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Francis Richard Wegg-Prosser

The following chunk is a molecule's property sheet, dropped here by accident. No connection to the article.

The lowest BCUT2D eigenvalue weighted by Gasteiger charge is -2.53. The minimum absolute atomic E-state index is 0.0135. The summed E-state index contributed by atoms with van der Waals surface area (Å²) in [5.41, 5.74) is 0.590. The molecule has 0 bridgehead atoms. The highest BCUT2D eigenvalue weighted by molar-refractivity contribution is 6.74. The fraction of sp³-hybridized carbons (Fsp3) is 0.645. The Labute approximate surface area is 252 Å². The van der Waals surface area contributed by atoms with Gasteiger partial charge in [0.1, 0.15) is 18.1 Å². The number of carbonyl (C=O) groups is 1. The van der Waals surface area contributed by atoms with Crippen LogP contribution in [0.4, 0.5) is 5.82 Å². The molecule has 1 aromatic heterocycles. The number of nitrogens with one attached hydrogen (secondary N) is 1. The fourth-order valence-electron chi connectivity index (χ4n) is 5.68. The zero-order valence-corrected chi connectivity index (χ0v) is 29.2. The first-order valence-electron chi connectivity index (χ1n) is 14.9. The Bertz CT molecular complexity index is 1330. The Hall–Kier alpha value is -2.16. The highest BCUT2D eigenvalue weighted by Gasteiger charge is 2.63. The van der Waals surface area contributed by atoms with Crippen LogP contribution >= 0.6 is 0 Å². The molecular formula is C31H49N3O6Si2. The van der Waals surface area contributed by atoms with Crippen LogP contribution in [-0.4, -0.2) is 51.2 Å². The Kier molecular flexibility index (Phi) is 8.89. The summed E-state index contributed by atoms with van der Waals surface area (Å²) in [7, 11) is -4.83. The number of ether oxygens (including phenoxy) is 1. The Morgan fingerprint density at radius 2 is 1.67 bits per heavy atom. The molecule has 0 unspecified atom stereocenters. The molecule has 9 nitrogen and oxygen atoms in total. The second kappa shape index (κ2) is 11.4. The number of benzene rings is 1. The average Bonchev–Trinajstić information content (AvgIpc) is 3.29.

Only son of Rev. Prebendary Francis Haggit, rector of Newnham Coutney, born at Newnham Courtney, Oxfordshire, 19 June, 1824; died near Hereford, England, 16 August, 1911. He was educated at Eton and at Balliol College, Oxford, and grduated (first class in Mathematics) in 1845. In 1849, when he succeeded to the estates of his great-uncle, Rev. Dr. Prosser of Belmont, Herefordshire, he assumed the name of Wegg-Prosser. He was a member of Parliament from 1847 to 1852, when he was received into the Catholic Church by Bishop Grant of Southwark. This event entirely altered his career. After providing facilities for Catholic workshop in his neighbourhood, he built a beautiful church on his estate, which, by agreement with the Bishop of Newport and the superiors of the English Benedictine Congregation, became the pro-cathedral of the diocese. On the adjoining land given by him, a monastery was built, to serve as the novitiate and house of studies of the congregation. Wegg-Prosser was also identified with several Catholic interests. For many years he was a zealous member of the Superior Council of the Society of St. Vincent de Paul, a member of the Catholic union, and a representative of the Diocese of Newport on the Catholic Education Council. In his secular life he was devoted to mathematical science, and particularly to astronomy. He wrote a book, "Galileo and his Judges" (London, 1889), on the question of Galileo, and translated, under the title "Rome and her captors" (London, 1875), the letters collected by Count Henri d'Ideville upon the Roman question of 1867-70. He married Lady Harriet Catherine, daughter of the second Earl Somers; she died in 1893, leaving two sons and two daughters.